In 1848 Johannes Heinrich Kulpmann of the Rhenish Mission Society bought the farm Leeuwenklip, in order to establish a mission station to serve the freed slaves and indigenous inhabitants of the area. The mission station was named Saron, which is of biblical origin meaning “flats” or “plain”.
In 1852 the Rhenish Mission Church took control of the mission station and a church was erected. The existing farm complex and farm buildings were incorporated into the mission complex. The farm house became the “pastorie”, a church was built adjacent to the “pastorie” and the wine cellar was used as a school until a new building was erected in 1877.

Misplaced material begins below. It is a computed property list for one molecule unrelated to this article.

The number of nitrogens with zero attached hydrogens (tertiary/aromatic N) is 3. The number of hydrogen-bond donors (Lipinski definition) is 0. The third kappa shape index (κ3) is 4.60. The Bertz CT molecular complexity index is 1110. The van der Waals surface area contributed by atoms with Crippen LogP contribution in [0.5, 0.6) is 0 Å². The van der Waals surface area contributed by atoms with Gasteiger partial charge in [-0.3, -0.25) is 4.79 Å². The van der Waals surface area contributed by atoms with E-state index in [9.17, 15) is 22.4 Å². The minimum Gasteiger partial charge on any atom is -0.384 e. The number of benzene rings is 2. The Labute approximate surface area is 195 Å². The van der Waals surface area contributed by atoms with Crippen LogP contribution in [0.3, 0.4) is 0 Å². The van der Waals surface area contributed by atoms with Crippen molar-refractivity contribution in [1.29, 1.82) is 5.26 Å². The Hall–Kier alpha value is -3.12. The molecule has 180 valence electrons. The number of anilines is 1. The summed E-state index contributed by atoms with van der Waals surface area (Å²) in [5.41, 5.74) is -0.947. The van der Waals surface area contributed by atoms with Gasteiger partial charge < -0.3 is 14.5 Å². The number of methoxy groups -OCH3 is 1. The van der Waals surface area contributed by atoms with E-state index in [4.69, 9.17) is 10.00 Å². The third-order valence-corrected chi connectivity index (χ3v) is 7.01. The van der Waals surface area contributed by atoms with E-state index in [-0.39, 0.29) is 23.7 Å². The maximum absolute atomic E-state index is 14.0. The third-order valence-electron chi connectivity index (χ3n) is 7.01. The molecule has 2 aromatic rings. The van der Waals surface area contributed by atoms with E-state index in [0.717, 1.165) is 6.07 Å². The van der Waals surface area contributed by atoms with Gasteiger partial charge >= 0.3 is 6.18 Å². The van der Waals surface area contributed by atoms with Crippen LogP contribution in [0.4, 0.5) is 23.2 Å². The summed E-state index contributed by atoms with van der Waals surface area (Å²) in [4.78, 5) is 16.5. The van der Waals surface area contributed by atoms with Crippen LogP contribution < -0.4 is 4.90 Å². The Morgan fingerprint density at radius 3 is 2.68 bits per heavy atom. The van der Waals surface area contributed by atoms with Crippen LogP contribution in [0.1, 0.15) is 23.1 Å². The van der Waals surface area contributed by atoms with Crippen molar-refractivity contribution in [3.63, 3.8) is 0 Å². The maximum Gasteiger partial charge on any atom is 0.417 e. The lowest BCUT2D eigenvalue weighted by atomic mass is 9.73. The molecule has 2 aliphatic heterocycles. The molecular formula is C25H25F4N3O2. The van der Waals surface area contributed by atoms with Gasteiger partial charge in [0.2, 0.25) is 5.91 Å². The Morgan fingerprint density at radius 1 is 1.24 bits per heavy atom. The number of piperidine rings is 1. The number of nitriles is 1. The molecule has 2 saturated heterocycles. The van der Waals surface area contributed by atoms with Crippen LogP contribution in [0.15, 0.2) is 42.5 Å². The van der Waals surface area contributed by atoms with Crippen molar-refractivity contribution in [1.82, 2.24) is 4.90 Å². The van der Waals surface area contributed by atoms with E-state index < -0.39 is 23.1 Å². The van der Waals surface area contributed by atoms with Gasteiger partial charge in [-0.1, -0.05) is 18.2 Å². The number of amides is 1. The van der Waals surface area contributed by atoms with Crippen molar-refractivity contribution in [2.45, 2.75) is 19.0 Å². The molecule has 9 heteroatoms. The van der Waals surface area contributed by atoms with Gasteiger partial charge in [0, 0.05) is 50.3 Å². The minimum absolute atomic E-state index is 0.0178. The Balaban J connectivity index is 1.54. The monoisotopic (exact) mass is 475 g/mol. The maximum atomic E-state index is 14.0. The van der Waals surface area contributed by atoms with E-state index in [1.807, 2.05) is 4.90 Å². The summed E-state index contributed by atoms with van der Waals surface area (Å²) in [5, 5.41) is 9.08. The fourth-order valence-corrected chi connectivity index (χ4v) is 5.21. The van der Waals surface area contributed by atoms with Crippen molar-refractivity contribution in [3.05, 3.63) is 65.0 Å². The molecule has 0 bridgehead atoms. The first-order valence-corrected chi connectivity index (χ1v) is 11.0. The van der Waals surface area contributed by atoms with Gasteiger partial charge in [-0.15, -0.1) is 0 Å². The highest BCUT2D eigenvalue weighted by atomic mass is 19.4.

Besides access to agricultural and pastoral land, the mission provided inhabitants with education, health services and an opportunity to develop skills in craft production and as artisans. Some of these skills exist within the community to this day.
The population steadily increased into the 20th century and Saron was officially proclaimed a town on 19 December 1929. In 1945 the Dutch Reformed Church took control of the Mission however, in 1950, the Church was forced to surrender control of Saron.
The town was administered by a succession of secular authorities until its recently-gained municipal status and the Saron Local Authority was established.